Butte St. Paul, “Ot Accowabiwinins”
Butte St. Paul, northwest of Dunseith, was named by pioneer Missionary GeorgeAnthony Belcourt, the second pastor in North Dakota’s history. It was once consideredthe highest spot in North Dakota and offers scenic views of the Turtle Mountain area innortheast North Dakota. In January of 1850, Belcourt, his guides and sled dogs set out to visit the NativeAmericans in this area in order to teach the gospel. The group was caught in a blizzardand sought refuge on the highest peak (580 feet) by burying themselves in the snow untilthe storm broke. On Jan. 25, which coincides with the feast of the Conversion of St. Paul,Belcourt offered a Mass of thanksgiving for their delivery from the blizzard. Next day,Belcourt blessed a large wooden cross and planted it on the summit of the hill naming itButte St. Paul. In 1933, a cairn topped by a cross was dedicated on the summit of ButteSt. Paul.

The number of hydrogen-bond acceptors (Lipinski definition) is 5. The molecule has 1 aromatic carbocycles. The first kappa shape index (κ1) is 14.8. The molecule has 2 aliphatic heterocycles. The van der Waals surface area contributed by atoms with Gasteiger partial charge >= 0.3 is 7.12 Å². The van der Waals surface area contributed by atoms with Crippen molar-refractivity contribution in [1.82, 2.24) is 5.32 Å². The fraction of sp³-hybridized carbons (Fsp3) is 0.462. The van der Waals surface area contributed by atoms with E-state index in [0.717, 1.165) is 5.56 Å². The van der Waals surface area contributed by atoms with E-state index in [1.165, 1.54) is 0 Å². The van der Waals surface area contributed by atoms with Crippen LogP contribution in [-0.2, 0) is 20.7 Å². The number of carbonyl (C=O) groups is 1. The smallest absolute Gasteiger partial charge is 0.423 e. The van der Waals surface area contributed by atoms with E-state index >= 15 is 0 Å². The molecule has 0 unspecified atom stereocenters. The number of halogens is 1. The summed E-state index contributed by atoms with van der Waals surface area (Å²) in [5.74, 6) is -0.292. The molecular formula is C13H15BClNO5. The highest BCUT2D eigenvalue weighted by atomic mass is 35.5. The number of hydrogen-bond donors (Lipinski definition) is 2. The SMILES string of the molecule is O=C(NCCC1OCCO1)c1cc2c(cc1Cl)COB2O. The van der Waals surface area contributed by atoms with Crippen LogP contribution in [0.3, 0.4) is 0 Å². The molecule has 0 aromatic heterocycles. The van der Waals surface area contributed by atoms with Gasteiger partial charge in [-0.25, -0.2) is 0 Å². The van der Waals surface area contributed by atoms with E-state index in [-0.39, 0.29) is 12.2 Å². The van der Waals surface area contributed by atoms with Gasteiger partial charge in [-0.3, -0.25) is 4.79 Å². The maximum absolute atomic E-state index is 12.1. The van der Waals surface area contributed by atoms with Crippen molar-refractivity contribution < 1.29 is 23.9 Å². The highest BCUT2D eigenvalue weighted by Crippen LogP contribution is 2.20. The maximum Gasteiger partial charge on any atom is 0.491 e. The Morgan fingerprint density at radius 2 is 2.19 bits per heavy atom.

State Historical Society of North Dakota (10121-508)
Belcourt in a letter to the bishop of Dubuque, Iowa, dated February 16, 1850, says: This place (Butte St. Paul) is called Ot Accowabiwinins (by the Indians) meaning theplace where one watches what is happening at a distance; fifteen or twenty familieswere encamped there. I occupied there as elsewhere a part of one night and the